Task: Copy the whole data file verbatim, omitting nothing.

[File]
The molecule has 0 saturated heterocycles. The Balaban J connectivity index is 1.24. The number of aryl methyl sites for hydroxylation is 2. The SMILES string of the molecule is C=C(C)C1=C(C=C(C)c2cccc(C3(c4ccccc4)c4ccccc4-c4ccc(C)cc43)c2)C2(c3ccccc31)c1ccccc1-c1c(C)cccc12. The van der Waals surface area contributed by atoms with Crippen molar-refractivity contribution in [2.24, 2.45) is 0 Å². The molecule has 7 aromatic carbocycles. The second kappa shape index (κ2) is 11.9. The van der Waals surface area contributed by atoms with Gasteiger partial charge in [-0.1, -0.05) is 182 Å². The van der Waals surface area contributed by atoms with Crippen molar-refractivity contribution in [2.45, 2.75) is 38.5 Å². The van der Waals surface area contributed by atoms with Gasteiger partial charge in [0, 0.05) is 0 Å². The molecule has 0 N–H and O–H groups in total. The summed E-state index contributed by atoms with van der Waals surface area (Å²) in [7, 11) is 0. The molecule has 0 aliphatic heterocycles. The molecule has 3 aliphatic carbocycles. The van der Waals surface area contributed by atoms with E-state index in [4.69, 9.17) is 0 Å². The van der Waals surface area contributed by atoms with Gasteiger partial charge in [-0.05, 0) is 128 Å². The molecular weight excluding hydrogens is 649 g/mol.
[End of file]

The molecule has 0 saturated heterocycles. The Balaban J connectivity index is 1.24. The number of aryl methyl sites for hydroxylation is 2. The SMILES string of the molecule is C=C(C)C1=C(C=C(C)c2cccc(C3(c4ccccc4)c4ccccc4-c4ccc(C)cc43)c2)C2(c3ccccc31)c1ccccc1-c1c(C)cccc12. The van der Waals surface area contributed by atoms with Crippen molar-refractivity contribution in [2.24, 2.45) is 0 Å². The molecule has 7 aromatic carbocycles. The second kappa shape index (κ2) is 11.9. The van der Waals surface area contributed by atoms with Gasteiger partial charge in [-0.1, -0.05) is 182 Å². The van der Waals surface area contributed by atoms with Crippen molar-refractivity contribution in [2.45, 2.75) is 38.5 Å². The van der Waals surface area contributed by atoms with Gasteiger partial charge in [0, 0.05) is 0 Å². The molecule has 0 N–H and O–H groups in total. The summed E-state index contributed by atoms with van der Waals surface area (Å²) in [7, 11) is 0. The molecule has 0 aliphatic heterocycles. The molecule has 3 aliphatic carbocycles. The van der Waals surface area contributed by atoms with E-state index in [4.69, 9.17) is 0 Å². The van der Waals surface area contributed by atoms with Gasteiger partial charge in [-0.05, 0) is 128 Å². The molecular weight excluding hydrogens is 649 g/mol.